Working with Photoshop's Quick Mask Mode
Explore Photoshop's Quick Mask mode, and use it to create complex selections easily.
Photoshop's Quick Mask mode is a really versatile way to select things. Instead of creating marquees as you do with the other tools, you can "paint" the selection using any of Photoshop's painting tools. You can even use the other selection tools on the Quick Mask, as if it was a regular image. This makes the Quick Mask mode a very powerful feature of Photoshop.
To activate Quick Mask mode, click the Edit in Quick Mask mode button in the Tools palette, or press the Q key:
You may want to select something with a regular selection tool (e.g. the Marquee tool) before entering Quick Mask mode, so that you can clearly see what's selected and what isn't:
You can see that the un-selected areas of the image are covered with a red mask when in Quick Mask mode.
You can now "paint" on the mask using any of the painting tools (Pencil, Paintbrush, Airbrush, etc), and use the Eraser tool to erase areas of the mask (in other words, to select more pixels). You can even use other tools such as the Fill and Smudge tools.
When you're ready, you can click the Quick Mask button again to switch back to the regular marquee selection (or press the Q key again):
Changing the appearance of the Quick Mask
By default, the Quick Mask appears as a 50% transparent red overlay, with the red showing the unselected, or masked off, areas of the image. However, you can change all of these properties with the Quick Mask Options dialog. To display this, double-click the Edit in Quick Mask mode button in the Tools palette.
The options in the dialog work as follows:
- Masked Areas
- Select this option, and the mask colour represents the unselected, or masked off, areas of your image. This is the default setting.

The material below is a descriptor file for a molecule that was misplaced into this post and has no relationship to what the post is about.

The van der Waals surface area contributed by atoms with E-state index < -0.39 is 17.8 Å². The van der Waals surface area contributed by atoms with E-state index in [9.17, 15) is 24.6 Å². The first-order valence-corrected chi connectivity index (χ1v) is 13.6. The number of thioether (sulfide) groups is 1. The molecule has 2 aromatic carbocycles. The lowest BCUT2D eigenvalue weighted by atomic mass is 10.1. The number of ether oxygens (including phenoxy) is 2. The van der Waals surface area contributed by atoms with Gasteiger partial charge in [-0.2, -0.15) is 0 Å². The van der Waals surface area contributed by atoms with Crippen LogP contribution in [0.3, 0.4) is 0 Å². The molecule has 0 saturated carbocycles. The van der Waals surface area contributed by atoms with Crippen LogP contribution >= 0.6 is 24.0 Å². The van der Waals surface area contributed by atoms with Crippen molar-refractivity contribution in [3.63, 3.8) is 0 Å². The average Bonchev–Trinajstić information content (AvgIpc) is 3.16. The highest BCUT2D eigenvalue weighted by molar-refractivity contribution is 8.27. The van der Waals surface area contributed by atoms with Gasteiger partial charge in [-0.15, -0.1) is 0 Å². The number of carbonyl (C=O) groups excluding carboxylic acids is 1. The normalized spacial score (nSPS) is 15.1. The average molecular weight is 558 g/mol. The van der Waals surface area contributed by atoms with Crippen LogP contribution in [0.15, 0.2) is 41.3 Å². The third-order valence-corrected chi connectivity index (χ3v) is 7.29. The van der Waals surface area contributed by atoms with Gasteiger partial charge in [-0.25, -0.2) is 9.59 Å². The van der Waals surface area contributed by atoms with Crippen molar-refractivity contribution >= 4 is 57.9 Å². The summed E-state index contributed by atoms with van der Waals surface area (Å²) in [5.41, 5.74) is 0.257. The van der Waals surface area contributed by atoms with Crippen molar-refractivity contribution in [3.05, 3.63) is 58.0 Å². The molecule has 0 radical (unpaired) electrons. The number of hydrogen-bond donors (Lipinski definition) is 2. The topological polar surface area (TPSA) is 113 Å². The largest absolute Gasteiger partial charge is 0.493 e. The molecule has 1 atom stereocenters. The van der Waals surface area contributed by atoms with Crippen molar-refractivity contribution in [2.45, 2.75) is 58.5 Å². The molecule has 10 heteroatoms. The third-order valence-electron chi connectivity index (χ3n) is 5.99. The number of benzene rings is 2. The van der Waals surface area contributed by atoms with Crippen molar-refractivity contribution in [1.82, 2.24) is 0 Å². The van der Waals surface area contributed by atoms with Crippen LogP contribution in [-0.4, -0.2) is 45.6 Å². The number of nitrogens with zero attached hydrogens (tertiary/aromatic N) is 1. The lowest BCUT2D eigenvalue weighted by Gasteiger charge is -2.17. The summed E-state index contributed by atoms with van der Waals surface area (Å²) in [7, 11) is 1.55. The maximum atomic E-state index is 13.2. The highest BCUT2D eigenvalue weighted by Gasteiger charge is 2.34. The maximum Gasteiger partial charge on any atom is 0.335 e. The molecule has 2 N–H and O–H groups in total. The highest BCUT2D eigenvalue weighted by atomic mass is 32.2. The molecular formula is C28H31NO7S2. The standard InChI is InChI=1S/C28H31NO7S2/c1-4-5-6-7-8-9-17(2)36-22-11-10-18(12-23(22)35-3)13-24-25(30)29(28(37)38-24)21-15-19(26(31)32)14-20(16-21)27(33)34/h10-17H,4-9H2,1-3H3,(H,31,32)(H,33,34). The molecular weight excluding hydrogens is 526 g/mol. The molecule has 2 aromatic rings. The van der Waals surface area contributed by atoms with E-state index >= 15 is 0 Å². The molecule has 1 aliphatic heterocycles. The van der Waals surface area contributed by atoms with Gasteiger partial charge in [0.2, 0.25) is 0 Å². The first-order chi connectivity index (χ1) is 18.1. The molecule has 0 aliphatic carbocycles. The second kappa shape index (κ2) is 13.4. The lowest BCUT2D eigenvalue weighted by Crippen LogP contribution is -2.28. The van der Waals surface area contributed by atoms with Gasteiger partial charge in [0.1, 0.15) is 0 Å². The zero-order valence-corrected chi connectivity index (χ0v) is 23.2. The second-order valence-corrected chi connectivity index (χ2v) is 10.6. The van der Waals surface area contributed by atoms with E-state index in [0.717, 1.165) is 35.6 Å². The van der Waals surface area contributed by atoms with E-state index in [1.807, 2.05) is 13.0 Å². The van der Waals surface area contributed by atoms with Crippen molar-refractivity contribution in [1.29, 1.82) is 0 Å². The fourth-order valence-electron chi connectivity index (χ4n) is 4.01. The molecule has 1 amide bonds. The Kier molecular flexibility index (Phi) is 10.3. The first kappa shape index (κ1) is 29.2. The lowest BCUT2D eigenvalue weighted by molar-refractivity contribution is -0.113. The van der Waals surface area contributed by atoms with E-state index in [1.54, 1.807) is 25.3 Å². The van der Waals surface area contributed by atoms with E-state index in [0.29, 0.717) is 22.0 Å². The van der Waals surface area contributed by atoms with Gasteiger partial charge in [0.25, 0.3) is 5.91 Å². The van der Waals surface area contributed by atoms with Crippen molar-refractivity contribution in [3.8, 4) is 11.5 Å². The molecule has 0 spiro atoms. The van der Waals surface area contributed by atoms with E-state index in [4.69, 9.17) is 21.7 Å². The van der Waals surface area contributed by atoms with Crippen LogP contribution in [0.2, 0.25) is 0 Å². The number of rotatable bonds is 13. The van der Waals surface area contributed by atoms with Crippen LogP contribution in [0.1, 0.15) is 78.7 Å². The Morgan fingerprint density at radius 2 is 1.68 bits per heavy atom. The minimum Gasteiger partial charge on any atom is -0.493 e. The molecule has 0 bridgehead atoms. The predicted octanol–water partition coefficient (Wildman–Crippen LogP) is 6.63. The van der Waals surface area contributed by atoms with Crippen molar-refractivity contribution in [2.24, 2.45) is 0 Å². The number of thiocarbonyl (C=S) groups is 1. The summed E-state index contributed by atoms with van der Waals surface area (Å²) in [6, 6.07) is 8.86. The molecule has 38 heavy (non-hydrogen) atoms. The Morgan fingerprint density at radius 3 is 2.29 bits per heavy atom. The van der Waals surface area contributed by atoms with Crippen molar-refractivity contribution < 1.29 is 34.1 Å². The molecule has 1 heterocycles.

- Selected Areas
- If you select this option, the meaning of the mask colour is reversed; now it shows the selected, or un-masked, areas of the image.
- Color box
- Click this box to choose a different colour from the default red. This is useful if, for example, you image contains a lot of red.
- Use this option to set the opacity of the mask colour. The default is 50%. A value of 100% makes the mask colour completely opaque — this lets you see the mask easily, but completely hides the image under the mask.
The settings in the Quick Mask Options dialog merely affect the appearance of the mask overlay; they don't affect the behaviour, colour, or opacity of the mask itself.
As well as using Quick Masks, there are many other ways you can select pixels in Photoshop. Take a look at:
- The marquee and lasso tools
- The Quick Selection and Magic Wand tools
- The Color Range command
- Modifying selections
Responses to this article
2 responses (oldest first):
Why not first, click on edit mask mode and then, with the pencil tool, paint inside of the the knit hat with the red paint.
Then switch back over to Standard Mode, which will put dotted lines around the image and around the knit hat.
From there, go to the Select menu on the toolbar, click on Inverse, which will isolate only the knit hat with dotted lines.
Change over to the Move tool.
Click and grab the knit hat inside the dotted lines.
Viola! Move the hat to wherever you want-into another image or into a new place in the same image
-This averts the need to "select something with the selection tool," as in picture 1 above.
-And while you have to stay in the tool's 100% opacity when you are painting with the red paint, you can always switch back and forth between Edit and Standard Modes while painting to make sure the dotted lines that show in Standard Mode are fully covering the knit hat.
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